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Will Putin Bring Mideast Oil to a Boil?

Will Putin Bring Mideast Oil to a Boil?

Wednesday, 14 October 2015 10:31 AM Current | Bio | Archive

U.S. shale energy producers may be loyal Americans, but some are secretly cheering for Russia right now. Vladimir Putin’s incursion to Syria may be their best hope for higher oil and gas prices.

Is this likely? No, but drowning men will grab whatever they see.

It is hard to overstate the financial stress that smaller U.S energy businesses feel right now.

The big publicly traded players can raise capital with new equity or high yield bond issues.

The small fry don’t have those tools. They depend on bank credit – which is increasingly harder to get.

Bankers in this niche hold semiannual “redeterminations” every April and October, at which they reset interest rates and credit limits. In the last review six months ago, West Texas Intermediate spot crude was close to $60 and trending higher. Now it is struggling to move over the $50 mark.

This puts small fry oil producers in a bind. Many are already operating at negative cash flow as operating wells costs more than the revenue they produce. Borrowed money makes up the difference.

The oil price matters for another reason, too. Reserves in the ground often serve as security for the loans. When collateral loses value, banks lend less. Pressure from regulators to tighten lending standards isn’t helping, either.

Enter Putin. Last month the Russian air force joined the Syrian fray on the Assad regime’s side.  The Obama administration’s Syria strategy, never coherent in the first place, is now in shambles.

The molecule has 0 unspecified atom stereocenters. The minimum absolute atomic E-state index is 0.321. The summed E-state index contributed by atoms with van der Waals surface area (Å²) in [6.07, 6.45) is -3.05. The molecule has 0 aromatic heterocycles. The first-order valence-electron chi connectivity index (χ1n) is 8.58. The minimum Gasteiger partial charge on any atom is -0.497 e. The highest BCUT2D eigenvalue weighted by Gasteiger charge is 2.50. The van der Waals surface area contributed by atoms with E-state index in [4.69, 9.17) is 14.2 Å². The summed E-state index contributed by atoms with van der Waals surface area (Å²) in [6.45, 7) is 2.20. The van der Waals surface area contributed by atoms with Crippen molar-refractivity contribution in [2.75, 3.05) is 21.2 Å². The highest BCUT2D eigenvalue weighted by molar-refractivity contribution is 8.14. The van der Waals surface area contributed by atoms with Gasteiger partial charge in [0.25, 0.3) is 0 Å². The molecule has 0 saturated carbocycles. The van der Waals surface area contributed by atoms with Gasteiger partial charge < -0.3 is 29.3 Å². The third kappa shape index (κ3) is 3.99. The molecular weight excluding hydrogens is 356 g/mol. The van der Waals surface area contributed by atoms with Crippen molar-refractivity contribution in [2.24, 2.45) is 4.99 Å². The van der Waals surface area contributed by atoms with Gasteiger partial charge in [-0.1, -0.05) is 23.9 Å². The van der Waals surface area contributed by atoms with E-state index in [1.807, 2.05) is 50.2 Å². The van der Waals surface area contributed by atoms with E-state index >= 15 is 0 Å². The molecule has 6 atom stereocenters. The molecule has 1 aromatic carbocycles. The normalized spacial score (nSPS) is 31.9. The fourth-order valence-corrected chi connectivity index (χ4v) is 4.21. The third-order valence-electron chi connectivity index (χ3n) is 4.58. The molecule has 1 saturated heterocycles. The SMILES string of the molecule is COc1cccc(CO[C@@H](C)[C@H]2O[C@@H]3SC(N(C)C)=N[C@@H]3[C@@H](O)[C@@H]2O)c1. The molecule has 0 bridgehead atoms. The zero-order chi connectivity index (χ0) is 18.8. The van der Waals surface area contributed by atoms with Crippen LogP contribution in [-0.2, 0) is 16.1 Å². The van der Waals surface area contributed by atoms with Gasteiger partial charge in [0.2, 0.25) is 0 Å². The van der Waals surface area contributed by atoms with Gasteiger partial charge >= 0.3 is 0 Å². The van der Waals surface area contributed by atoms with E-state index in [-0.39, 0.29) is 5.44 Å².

Watching Syria now is like a football game with eight teams on the field and only three uniform colors. You can’t tell the players even with a program. It is a mess.

Moreover, all these armed players in close proximity raise the odds of a deadly “accident.”

Russian planes have already crossed into Turkish airspace.

Turkey is a NATO member. If Ankara asks for aid, the entire alliance must respond. Putin’s cruise missile launches from the inland Caspian Sea were a warning to the West:

Russia has ordnance in range. Any such conflict would probably give oil prices a boost.

Meanwhile, Saudi Arabia is still vulnerable to ISIL or internal threats. The kingdom’s military might, such as it is, remains fully occupied in Yemen to the south. Between the Yemen operation, domestic welfare, and aid to Sunni groups all over the region – including in Syria – Saudi bank accounts are dwindling quickly.

If Putin changes the Syrian chemistry, it is entirely possible Saudi Arabia’s oil reserves will change ownership in the next few months. The odds are still against it, but the risk is not zero. That alone will add a risk premium to global oil prices.

If Saudi oil stops flowing, prices would jump – and not everyone would complain. Spiking oil prices would change economic trends all over the globe, helping the U.S. oil industry and everyone else with oil to sell (like Vladimir Putin).

Will it happen? Probably not. The more likely scenario is Putin will keep everyone on edge, provoking just enough violence to boost energy prices without starting a war he would ultimately lose.

The question for us is whether this new fear factor is strong enough to offset the excess oil and gas supply that has held down prices worldwide. My best guess is no, unless something happens to interrupt Saudi oil exports.

If a looming U.S./Russia Mideast standoff only adds $10 a barrel to oil prices, it will take more than vague fears and localized violence to overcome the supply glut. That extra $10 serves only to bring new supplies online, which push the price right back down.

Bottom line: Crude oil isn’t coming back. The U.S. energy sector needs to accept that reality.  So does Putin.

Will he accept it? Eventually, yes, but only when he has no other choice.  Look for more fireworks until then.

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Crude oil isn’t coming back. The U.S. energy sector needs to accept that reality. So does Putin.
crude, oil, investing, putin
Wednesday, 14 October 2015 10:31 AM
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